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The Mindful ADHDer

ADHD is not a disorder of not knowing what to do, it is a disorder of not doing what one knows." - Dr. Russell Barkley.

Maggie had always known she was a bit scatter-brained. She had trouble keeping track of her keys, her wallet, her phone - everything seemed to slip out of her mind as soon as she set it down. But she had always been able to manage, relying on her own systems of lists and reminders to keep herself on track.

But when her son, AJ, was diagnosed with ADHD, everything changed. Suddenly, Maggie found herself struggling to keep up with his constant energy and impulsivity. She would forget to pick him up from school, lose track of his appointments and medications, and snap at him when he was being particularly difficult.

It was a frustrating and humbling experience for Maggie. She had always prided herself on her ability to be organized and efficient, but now she found herself constantly scrambling to keep up with her son's needs. She felt like a failure as a parent, and worried that she was doing more harm than good for her son.

But as she began to learn more about ADHD and how it affected her son's brain, Maggie began to see her own struggles in a new light. She realized that she, too, had been living with undiagnosed ADHD all her life - and that she needed to take steps to manage her own symptoms if she wanted to be the best parent she could be for AJ.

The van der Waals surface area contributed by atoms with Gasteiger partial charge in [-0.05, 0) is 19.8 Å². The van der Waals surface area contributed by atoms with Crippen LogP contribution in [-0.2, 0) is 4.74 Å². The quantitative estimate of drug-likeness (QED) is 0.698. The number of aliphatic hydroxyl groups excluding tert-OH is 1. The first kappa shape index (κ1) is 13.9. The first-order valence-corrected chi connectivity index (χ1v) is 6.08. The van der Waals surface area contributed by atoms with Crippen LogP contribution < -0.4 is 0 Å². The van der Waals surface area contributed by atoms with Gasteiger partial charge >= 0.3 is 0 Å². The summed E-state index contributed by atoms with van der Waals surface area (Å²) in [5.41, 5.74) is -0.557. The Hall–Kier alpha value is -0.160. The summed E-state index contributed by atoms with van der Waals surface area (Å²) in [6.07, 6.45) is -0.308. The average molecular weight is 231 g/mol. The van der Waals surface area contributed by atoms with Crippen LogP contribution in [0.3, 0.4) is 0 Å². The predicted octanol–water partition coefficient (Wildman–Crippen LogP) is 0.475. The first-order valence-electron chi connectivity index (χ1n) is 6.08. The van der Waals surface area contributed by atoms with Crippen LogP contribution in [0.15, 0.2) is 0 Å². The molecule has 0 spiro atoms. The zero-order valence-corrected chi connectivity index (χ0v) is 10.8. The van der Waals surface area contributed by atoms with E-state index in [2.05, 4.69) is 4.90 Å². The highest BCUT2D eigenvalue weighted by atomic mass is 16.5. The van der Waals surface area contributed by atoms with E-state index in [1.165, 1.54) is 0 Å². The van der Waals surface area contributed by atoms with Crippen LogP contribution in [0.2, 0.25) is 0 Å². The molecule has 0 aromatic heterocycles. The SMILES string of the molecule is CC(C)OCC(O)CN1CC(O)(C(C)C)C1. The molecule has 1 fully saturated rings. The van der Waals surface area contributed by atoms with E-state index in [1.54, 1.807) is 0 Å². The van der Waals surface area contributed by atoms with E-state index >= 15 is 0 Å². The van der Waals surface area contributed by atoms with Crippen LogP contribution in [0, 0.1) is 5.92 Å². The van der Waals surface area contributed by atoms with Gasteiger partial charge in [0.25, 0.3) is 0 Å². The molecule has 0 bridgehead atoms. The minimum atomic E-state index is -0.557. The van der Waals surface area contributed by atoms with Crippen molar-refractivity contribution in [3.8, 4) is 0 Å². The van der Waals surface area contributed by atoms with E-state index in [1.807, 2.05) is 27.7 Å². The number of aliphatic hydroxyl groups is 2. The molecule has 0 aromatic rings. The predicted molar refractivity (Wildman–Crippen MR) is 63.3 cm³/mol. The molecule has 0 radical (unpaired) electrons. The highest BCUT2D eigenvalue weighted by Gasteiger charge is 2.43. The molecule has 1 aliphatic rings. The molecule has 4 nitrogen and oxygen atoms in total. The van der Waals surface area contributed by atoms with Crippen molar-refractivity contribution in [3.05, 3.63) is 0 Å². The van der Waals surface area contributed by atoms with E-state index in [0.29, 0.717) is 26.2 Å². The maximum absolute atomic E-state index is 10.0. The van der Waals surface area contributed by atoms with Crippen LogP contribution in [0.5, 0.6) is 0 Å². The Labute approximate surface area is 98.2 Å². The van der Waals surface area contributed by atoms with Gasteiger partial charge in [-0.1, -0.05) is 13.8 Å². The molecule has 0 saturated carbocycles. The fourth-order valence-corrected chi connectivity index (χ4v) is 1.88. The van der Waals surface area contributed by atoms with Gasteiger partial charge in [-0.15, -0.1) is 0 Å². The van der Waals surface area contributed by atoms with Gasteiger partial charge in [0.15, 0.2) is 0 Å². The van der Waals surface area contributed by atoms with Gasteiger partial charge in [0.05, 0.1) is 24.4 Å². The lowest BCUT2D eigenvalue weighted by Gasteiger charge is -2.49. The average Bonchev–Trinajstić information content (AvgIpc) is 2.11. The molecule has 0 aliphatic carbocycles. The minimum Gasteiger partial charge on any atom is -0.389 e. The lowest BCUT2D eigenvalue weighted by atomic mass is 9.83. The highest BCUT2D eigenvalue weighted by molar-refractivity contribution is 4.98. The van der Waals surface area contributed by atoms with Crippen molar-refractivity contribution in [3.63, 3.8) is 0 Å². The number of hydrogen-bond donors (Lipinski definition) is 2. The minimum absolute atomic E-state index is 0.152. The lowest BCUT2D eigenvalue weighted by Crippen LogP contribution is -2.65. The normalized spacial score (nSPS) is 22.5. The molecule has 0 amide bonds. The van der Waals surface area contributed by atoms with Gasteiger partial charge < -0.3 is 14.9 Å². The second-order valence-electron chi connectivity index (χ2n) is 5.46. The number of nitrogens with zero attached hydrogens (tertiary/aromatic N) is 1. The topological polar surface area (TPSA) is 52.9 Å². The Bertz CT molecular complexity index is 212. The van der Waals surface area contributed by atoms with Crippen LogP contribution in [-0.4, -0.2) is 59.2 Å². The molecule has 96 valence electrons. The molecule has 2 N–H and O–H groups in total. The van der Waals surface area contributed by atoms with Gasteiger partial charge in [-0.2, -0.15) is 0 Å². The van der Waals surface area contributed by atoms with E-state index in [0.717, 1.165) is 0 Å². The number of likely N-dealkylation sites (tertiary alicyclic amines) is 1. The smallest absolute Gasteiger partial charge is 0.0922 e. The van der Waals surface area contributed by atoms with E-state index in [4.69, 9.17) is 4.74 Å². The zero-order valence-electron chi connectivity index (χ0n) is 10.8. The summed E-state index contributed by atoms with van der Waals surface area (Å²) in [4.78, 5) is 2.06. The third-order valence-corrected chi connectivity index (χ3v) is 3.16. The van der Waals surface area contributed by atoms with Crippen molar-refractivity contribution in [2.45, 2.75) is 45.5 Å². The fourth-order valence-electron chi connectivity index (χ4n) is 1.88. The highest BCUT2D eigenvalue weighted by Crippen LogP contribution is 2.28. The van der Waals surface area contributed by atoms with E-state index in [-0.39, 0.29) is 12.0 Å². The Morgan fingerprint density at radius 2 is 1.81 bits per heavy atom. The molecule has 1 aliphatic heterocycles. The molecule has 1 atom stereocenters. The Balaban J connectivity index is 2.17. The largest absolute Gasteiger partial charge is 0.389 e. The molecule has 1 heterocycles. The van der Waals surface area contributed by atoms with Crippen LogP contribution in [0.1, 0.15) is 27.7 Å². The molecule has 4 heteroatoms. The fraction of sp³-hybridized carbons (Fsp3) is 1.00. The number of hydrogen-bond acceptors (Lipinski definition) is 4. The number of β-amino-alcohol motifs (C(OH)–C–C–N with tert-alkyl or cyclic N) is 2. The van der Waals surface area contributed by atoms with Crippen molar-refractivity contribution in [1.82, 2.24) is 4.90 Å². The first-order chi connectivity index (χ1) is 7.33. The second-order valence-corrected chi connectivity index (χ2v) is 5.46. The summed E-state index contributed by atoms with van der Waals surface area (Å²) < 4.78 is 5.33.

Maggie began seeing a therapist who specialized in ADHD, and started taking medication to help her manage her own symptoms. She also began implementing new strategies for managing her household, like using a color-coded calendar and setting timers for tasks.

As she became more organized and focused, Maggie found that her relationship with AJ improved as well. She was better able to anticipate his needs and plan activities that would keep him engaged and stimulated without overwhelming him. And when they did have difficult moments, she was better able to respond with patience and empathy, rather than frustration and anger.

Parenting a child with ADHD was still a challenge, but Maggie felt more equipped to handle it now that she had a better understanding of her own brain and how it worked. She knew that there would still be ups and downs, but she was ready to face them head-on, with patience, understanding, and love.

“ADHD is not a deficit of attention, but a difficulty in regulating attention.

ADHD is not a choice, but how we choose to support those with ADHD is.”

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